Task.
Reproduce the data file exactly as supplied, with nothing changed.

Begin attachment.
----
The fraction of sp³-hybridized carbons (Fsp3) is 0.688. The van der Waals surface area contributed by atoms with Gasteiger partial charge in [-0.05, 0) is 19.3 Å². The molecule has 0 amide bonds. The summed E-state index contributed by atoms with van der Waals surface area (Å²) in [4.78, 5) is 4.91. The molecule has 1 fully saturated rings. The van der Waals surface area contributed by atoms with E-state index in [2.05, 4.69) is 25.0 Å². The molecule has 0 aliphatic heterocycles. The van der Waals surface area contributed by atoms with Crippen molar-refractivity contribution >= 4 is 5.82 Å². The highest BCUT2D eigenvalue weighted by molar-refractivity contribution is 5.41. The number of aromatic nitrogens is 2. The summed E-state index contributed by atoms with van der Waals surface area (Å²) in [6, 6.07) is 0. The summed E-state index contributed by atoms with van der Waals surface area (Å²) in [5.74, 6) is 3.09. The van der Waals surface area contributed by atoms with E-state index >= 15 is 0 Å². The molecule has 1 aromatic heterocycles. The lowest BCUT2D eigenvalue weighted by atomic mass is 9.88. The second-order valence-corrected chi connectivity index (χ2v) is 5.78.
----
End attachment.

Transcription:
The fraction of sp³-hybridized carbons (Fsp3) is 0.688. The van der Waals surface area contributed by atoms with Gasteiger partial charge in [-0.05, 0) is 19.3 Å². The molecule has 0 amide bonds. The summed E-state index contributed by atoms with van der Waals surface area (Å²) in [4.78, 5) is 4.91. The molecule has 1 fully saturated rings. The van der Waals surface area contributed by atoms with E-state index in [2.05, 4.69) is 25.0 Å². The molecule has 0 aliphatic heterocycles. The van der Waals surface area contributed by atoms with Crippen molar-refractivity contribution >= 4 is 5.82 Å². The highest BCUT2D eigenvalue weighted by molar-refractivity contribution is 5.41. The number of aromatic nitrogens is 2. The summed E-state index contributed by atoms with van der Waals surface area (Å²) in [6, 6.07) is 0. The summed E-state index contributed by atoms with van der Waals surface area (Å²) in [5.74, 6) is 3.09. The van der Waals surface area contributed by atoms with E-state index >= 15 is 0 Å². The molecule has 1 aromatic heterocycles. The lowest BCUT2D eigenvalue weighted by atomic mass is 9.88. The second-order valence-corrected chi connectivity index (χ2v) is 5.78.